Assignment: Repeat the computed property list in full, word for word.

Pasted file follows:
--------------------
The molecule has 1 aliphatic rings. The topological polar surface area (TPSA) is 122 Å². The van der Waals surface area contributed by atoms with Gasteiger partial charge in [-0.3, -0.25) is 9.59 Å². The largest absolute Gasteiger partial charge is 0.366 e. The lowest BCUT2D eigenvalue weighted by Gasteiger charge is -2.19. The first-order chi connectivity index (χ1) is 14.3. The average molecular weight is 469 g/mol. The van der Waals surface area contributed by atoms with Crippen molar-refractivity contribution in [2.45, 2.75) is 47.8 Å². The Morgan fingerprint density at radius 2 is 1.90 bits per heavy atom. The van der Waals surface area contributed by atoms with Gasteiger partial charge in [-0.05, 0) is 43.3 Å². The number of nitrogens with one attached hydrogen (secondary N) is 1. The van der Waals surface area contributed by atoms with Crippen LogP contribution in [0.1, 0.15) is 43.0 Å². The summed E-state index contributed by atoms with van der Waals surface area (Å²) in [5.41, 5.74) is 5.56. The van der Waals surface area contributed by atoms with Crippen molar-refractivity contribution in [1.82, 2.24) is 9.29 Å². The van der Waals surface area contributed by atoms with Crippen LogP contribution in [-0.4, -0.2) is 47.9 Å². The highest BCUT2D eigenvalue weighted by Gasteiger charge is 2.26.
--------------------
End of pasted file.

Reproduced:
The molecule has 1 aliphatic rings. The topological polar surface area (TPSA) is 122 Å². The van der Waals surface area contributed by atoms with Gasteiger partial charge in [-0.3, -0.25) is 9.59 Å². The largest absolute Gasteiger partial charge is 0.366 e. The lowest BCUT2D eigenvalue weighted by Gasteiger charge is -2.19. The first-order chi connectivity index (χ1) is 14.3. The average molecular weight is 469 g/mol. The van der Waals surface area contributed by atoms with Crippen molar-refractivity contribution in [2.45, 2.75) is 47.8 Å². The Morgan fingerprint density at radius 2 is 1.90 bits per heavy atom. The van der Waals surface area contributed by atoms with Gasteiger partial charge in [-0.05, 0) is 43.3 Å². The number of nitrogens with one attached hydrogen (secondary N) is 1. The van der Waals surface area contributed by atoms with Crippen LogP contribution in [0.1, 0.15) is 43.0 Å². The summed E-state index contributed by atoms with van der Waals surface area (Å²) in [5.41, 5.74) is 5.56. The van der Waals surface area contributed by atoms with Crippen molar-refractivity contribution in [1.82, 2.24) is 9.29 Å². The van der Waals surface area contributed by atoms with Crippen LogP contribution in [-0.4, -0.2) is 47.9 Å². The highest BCUT2D eigenvalue weighted by Gasteiger charge is 2.26.